Tag Archives: thrillers

Believe Me

A Mystery/Thriller Roundup

little girl lost

Little Girl Lost by Wendy Corsi Staub (William Morrow, $7.99, 400 pages)

This classic two-story thread mystery/thriller that draws from events in 1968 and 1987 makes the most of what can happen when serious life choices are made. Author Staub combines smooth writing, some shocking violence and lurking evil to keep her readers’ attention.

Well recommended.

bleak harbor two

Bleak Harbor: A Novel by Bryan Gurley (Thomas & Mercer, $24.99, 395 pages)

It’s a terrifying kidnapping of an autistic teenager at the center of this tale. The location is a small seaside resort on the Atlantic Coast where the year round families are deeply entrenched. Most of these folks accept the public personas of the neighbors they’ve come to know over the years. Guess again, danger is lurking!

Highly recommended.  A stay up all night reading page-turner.

39 winks small

39 Winks: A Maggie O’Malley Mystery by Kathleen Valenti (Henery Press, $31.95, 296 pages)

A third-person narrator shocks the reader on the first page, a very gory first page. A cosmetic surgeon is found at the breakfast table, face down in a bowl of Life cereal. To make matters worse, he’s gluten-free.  Quirky characters and plenty of pop culture references make the story feel connected to “the real world.”

Well recommended.

believe me

Believe Me: A Novel by J P Delaney (Ballantine Books, $27.00, 352 pages)

You guessed it, another violent prologue and this one is a flashback. The author employs a unique form of dialogue that’s as if it is taken from a theatrical script. An undercover call girl, no pun intended, works for suspicious wives who want to catch their philandering husbands. The writing is beautiful with amazing timing that creates tension, anxiety and confusion; in other words, a true thriller.

Highly recommended.

Ruta Arellano

Review copies were provided by the publishers.

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The Hypnotist

The Hypnotist by M.J.  Rose (MIRA)

“(W)hat I thought was missing her has really been the part of me that loved her like that.”

Author M.J. Rose has the ability to gently pull her reader into a web of intrigue.   Once begun, this tale unfolds magically and then it’s too late to turn back or put the book down.   The Hypnotist is the third in The Reincarnationist series.   Rose’s subtle character development allows the reader to move through time with the main character, an FBI agent specializing in the recovery of stolen art.   The plot provides a charming mix of Middle Eastern political intrigue, family dynamics, museum culture and, of course, the notion of reincarnation.   The premise of the story is that the power to control people is more valuable than money.   In this case control is mind control.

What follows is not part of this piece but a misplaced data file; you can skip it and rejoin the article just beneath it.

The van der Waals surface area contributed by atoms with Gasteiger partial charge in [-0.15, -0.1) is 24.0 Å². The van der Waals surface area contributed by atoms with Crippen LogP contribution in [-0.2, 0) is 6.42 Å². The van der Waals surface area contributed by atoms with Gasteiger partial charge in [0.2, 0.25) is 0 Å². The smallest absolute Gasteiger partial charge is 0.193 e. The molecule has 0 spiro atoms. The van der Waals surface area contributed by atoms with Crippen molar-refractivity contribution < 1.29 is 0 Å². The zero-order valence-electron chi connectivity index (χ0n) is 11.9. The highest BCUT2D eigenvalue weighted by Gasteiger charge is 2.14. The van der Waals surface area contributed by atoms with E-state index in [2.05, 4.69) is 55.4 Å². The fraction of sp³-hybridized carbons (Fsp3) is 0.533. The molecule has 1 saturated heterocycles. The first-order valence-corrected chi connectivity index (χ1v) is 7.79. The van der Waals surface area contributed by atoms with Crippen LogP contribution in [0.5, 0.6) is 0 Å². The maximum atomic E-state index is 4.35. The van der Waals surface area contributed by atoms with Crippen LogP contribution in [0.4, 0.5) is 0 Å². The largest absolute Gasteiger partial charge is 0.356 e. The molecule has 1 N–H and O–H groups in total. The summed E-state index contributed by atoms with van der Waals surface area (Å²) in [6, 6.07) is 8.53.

Many of the characters are portrayed with both physical attributes and realistic medical conditions.   It is refreshing to read about someone who is a thoughtful, intelligent older woman who, by the way, has multiple sclerosis.   However, not all of the characters are so well conceived.   The mercenaries – and there are quite a few of them – are stereotypically heartless and greedy, lacking any real dimension.

M.J. Rose is at her best when providing reverential descriptions of art works, primarily paintings and sculpture.   Clearly, she has a comfortable working knowledge of daily life at the Metropolitan Museum of Art in New York City.   She fills the museum with wide-eyed elementary school children playing among the exhibits that occupy the public spaces and quirky curators and restorers who work their magic behind the scenes in the depths of the immense building.

The author’s disarmingly soothing voice works to her advantage when she explores the notion of reincarnation.   She draws the reader into a complex mix of reality and imagination that spans time and location.   The Hypnotist relies on a dreamlike romanticism for its charm.   Many chapters begin with thought-provoking quotes regarding energy, souls and afterlife.   The most compelling scenes are the ones in which the action is served to the reader using pragmatic, low-key descriptions of horrific actions in the past and present.

M.J. Rose is a very skillful storyteller.   No wonder Fox Television will soon have a show based on the premise of this series of her books.

Highly recommended.

This review was written by Ruta Arellano.   An advance review copy was provided by MIRA Books.

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